Genealogy Club Library: We have two new books in our library. Grant Villetard has donated Forensic Genealogy, which discusses photo identification, analyzing vital records, and DNA. The other book explains the county record offices in Great Britain and how to locate records there. We also have a new collection of newsletters from the Germanic Genealogy Society in Minneapolis.

Saturday, March 11, 2017

War of 1812: Canadian Perspective

Our presentation for March 7 was given by Rick Wood, who took us through the events of the War of 1812 from a Canadian point of view. We heard about many mistakes made by both sides. It is sometimes called "the forgotten war," but there were names and sayings from the era that were certainly recognized by the audience. After more than three years of conflict, nothing really changed in regard to borders or territory.

The handout was a useful list of websites for use if your ancestors might have been involved in this part of our shared history.

Thanks, Rick, for an educational and entertaining presentation.

Tuesday, March 7, 2017

Legacy's March Webinars

Wednesday, March 8: 50 Websites Every Genealogist Should Know

Friday, March 10: Home on the Range: Kansas Research Tips

Wednesday, March 15: Why are Irish Records so Weird?

Tuesday, March 21: Are You My Grandpa? Men of the Same Name

Wednesday, March 22: Picture This: Images You Can Freely Use

Wednesday, March 29: Introduction to Quaker Genealogy Research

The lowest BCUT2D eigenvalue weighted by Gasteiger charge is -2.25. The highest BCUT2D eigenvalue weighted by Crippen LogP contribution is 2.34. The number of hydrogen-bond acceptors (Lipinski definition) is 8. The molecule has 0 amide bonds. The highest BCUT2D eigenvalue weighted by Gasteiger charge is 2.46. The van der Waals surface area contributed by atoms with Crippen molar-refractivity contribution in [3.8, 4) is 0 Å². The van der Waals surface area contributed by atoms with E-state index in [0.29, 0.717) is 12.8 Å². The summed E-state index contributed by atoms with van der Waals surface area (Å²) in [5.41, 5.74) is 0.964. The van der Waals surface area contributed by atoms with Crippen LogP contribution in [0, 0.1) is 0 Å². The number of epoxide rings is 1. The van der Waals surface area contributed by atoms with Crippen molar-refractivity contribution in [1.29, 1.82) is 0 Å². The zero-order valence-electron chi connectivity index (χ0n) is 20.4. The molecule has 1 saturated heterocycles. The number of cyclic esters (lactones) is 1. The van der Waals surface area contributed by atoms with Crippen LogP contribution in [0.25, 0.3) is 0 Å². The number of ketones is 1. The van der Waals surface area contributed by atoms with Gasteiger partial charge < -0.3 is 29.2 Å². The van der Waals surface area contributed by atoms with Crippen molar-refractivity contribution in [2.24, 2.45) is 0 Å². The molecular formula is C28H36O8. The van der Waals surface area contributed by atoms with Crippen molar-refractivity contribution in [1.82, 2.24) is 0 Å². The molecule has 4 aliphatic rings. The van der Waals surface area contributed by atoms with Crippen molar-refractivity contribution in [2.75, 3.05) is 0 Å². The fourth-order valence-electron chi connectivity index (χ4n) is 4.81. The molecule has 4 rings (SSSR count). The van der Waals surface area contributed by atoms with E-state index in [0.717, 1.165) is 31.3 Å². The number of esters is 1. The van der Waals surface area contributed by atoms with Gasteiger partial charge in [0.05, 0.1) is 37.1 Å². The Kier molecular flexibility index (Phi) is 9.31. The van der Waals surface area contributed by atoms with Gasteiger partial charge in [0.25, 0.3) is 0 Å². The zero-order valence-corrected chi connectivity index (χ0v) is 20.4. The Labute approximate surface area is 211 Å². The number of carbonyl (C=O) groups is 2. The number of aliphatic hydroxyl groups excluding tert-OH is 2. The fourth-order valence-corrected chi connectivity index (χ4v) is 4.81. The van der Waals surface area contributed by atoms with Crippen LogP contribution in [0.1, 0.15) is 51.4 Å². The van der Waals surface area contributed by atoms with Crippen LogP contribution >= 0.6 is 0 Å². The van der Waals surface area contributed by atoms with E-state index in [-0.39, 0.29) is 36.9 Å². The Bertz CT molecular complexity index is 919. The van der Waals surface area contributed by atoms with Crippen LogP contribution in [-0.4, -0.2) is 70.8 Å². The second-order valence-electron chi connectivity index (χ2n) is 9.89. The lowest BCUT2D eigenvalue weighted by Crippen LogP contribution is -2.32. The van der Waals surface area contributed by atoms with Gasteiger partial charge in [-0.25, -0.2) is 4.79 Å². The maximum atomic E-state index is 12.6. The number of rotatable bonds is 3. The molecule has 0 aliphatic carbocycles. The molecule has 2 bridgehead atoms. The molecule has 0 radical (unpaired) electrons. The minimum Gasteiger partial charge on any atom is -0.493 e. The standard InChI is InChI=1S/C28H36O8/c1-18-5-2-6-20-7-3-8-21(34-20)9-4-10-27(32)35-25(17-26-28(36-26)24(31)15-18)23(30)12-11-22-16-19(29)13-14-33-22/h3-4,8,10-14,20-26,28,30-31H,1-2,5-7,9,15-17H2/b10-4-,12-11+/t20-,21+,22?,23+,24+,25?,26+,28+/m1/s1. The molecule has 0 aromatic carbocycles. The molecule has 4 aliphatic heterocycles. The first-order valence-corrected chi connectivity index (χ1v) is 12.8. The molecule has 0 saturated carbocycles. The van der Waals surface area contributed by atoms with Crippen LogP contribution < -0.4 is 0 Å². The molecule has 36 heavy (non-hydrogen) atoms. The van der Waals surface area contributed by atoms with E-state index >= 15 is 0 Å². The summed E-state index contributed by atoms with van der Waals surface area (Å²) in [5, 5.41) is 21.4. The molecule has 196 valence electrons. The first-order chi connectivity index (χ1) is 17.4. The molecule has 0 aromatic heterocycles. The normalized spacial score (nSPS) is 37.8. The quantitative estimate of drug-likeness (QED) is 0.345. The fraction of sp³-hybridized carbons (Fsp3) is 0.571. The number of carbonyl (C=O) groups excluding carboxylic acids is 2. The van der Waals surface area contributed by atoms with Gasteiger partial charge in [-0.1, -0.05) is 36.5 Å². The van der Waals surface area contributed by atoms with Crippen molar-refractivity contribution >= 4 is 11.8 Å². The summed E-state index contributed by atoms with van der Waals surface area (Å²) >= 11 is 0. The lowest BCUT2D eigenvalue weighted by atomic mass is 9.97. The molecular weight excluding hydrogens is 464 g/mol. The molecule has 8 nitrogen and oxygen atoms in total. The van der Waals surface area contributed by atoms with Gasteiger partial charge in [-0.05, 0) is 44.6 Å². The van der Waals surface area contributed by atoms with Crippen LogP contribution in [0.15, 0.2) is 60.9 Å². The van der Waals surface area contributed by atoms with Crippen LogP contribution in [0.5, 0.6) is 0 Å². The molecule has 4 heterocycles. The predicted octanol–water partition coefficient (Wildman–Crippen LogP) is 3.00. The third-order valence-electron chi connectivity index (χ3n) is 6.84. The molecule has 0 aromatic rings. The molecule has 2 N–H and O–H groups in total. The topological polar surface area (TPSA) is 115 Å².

If any of the above sound interesting, visit www.familytreewebinars.com to learn more about the subject matter and to register.

Thursday, March 2, 2017

Genealogy Club News

Our annual election was held February 28. Nancy Archibald was elected to the office of vice president. Officers will now serve a two-year term, and the vice president will move to the position of president after that time. Continuing officers are Maureen Salter, president; Dick Rietz, secretary; Ann Snyder, treasurer. Rick Wood, past president, remains as a board member.

Louise Kant again provided cookies--this time with with a Scots Irish theme. She treated us to Tipperary Biscuits, Highland Toffee, Irish Creme Brownies and Irish Ginger Snaps. They were all delicious. What will we do when she retires as our baker!

Door prize winners included Rosemary Reese, Stephanie Bishop, Beverly DeWitt, Nancy Archibald, Lisa Haas and Whitey Hoehn. Congratulations to all.

If you missed the first legacy webinar for March, you can learn about "Apprentices, Indentured Servants, and Redemptioners - White Slavery in America" by Peggy Clemens Lauritzen by visiting www.familytreewebinars.com for the next week or so.

The Scots Irish

Tuesday's presentation by Howard Mathieson explained the origin of the Scots Irish group, who lived originally in the lowlands of Scotland. Economic and religious circumstances and general poor living conditions caused their eventual migration or banishment to the northern part of Ireland. After years of existence in Ulster on various plantations, they began migrating to America. 400,000 left Ulster in 1717. Howard also presented maps showing surname locations of club members' ancestors. Thanks to Howard for another interesting presentation.